Britain, the East India Company and India
Do you know that the British East India Company was a private company that came to India with the purpose of trade? Yet a private company still need permission from their native homeland’s government. Explore the link between Britain, the middlemen- the East India Company, and India.
The British EIC received a royal charter from Queen Elizabeth on 31st December 1600. First things first- What is a charter? A charter is a document issued by a sovereign state (which is England in this case) to a corporate body ( which is the British East India company in this case) defining their rights and privileges. The rights and privileges that the British Monarch gave to EIC were that they could trade with India for 15 years, without facing any competition from other private companies of Britain. Their trade rights were exclusive!
With the advent of EIC in India, the subsequent charters’ by the Queen renewed their contract. As we know it, the officers of EIC had a good successful military campaign against the regional states of India. There was the Battle of Plassey, Anglo-Mysore wars, Anglo-Maratha wars, etc. All these battles especially the Battle of Plassey brought huge wealth to the EIC. Bengal was one of the richest presidencies even by the standards of the world!
You would find it interesting to know that even though they were amassing such a huge amount of wealth, the EIC asked for a big fat loan from the British parliament. The East India Company was on the verge of bankruptcy. Where did all the money go? Take a guess!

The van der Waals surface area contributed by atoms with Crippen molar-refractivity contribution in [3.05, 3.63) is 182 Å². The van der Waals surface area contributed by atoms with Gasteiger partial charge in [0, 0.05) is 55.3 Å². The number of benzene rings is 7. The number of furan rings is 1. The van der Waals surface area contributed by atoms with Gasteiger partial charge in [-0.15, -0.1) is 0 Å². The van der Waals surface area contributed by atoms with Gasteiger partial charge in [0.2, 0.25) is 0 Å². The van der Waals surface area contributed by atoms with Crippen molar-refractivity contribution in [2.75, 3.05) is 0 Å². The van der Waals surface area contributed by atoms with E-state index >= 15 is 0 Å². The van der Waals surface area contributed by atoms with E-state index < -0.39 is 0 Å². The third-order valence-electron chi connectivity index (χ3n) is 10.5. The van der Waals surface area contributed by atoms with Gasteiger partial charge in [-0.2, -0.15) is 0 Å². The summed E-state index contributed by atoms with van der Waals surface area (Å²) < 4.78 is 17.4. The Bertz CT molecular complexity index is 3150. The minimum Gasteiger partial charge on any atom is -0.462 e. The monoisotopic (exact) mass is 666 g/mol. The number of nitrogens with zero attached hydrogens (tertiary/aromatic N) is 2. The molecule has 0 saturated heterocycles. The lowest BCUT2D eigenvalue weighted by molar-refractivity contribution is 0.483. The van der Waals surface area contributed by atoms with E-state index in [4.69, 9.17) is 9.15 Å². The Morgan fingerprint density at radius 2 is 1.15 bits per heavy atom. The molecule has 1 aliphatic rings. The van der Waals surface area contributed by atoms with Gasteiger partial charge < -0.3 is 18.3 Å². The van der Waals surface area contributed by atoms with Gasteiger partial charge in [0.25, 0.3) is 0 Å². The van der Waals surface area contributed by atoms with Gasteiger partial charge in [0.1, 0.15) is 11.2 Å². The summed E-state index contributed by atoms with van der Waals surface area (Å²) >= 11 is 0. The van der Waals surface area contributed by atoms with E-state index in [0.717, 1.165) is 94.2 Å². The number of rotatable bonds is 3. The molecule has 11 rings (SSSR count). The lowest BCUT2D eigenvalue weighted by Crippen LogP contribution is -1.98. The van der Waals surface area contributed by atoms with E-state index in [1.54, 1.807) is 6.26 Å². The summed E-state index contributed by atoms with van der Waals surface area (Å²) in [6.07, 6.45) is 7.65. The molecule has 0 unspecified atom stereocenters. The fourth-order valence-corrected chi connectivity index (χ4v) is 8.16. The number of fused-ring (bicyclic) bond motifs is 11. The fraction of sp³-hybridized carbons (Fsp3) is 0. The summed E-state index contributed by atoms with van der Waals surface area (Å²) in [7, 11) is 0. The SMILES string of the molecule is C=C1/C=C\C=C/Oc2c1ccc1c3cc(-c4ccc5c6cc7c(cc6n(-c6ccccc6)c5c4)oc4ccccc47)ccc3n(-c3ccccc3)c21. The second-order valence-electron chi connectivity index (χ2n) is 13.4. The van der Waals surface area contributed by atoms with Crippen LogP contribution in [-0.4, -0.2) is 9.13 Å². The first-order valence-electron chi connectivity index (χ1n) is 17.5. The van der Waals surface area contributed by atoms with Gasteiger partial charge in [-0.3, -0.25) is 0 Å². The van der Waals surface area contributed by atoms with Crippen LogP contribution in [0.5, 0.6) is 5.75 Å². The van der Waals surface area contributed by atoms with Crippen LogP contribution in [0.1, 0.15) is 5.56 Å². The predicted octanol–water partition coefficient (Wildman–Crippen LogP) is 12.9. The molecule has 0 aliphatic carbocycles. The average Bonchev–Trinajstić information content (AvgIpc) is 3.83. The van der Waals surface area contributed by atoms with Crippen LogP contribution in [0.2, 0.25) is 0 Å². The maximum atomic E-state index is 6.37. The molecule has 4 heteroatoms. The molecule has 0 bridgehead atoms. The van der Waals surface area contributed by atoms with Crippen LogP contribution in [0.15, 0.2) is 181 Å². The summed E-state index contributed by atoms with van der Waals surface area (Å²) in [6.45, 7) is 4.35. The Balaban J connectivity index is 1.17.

A secret committee report mentioned that the officials of the company were the ones who amassed huge wealth rather than the company accumulating wealth. In fact, this report said that they had enough money to be called ‘Nawabs of London’, an ironic terminology based on Nawabs of Bengal from whom they had taken the money.
When EIC asked for this loan, the British monarch decided that enough was enough and this private enterprise needed some regulating. British Parliament wasted no time in issuing one of its first regulations for EIC- The Regulating Act of 1773.
This Act made the Governor-General of Bengal, the Governor-General of India. Earlier the presidencies of Madras and Bombay were equal and independent to Bengal but now they were subservient to it. An executive council of four members was created who would assist the Governor-General. A Supreme court was established at Calcutta.
To curb the corruption, all the officials of the company had to state their property. They also had to mention how they acquired that money. Any private trade (personal trade) or acceptance of gifts from natives of India was prohibited.
However, this act failed to curb the corruption among the EIC officials because it had no mechanism in place to check the corruption. This is why a new law was passed by the British Parliament- Pitts India Act, 1784.
Through this law, the British Parliament decided to link with India directly instead of letting EIC do all the work. This established a joint rule. For the first time, the company's territory in India was called ‘British possession’.
A ‘Board of Control’ was set up that would fully control the civil, military, and revenue affairs of the company in India. Though, the British parliament failed to put in a transparent mechanism for checking corruption. Funnily enough, these board of control members had developed a close connection with officials and now they themselves became part of the corruption chain!
The Governors-General of India did truly amass huge wealth. When they retired, their lives were no less than that of a Nawab. This was a huge part of the drain of wealth India suffered from. On the other hand, East India Company was failing to show any sign of profit. We will see in the subsequent stories, how the Charter Acts after the Pitts India Act shaped the company’s future in India.
Until then stay tuned!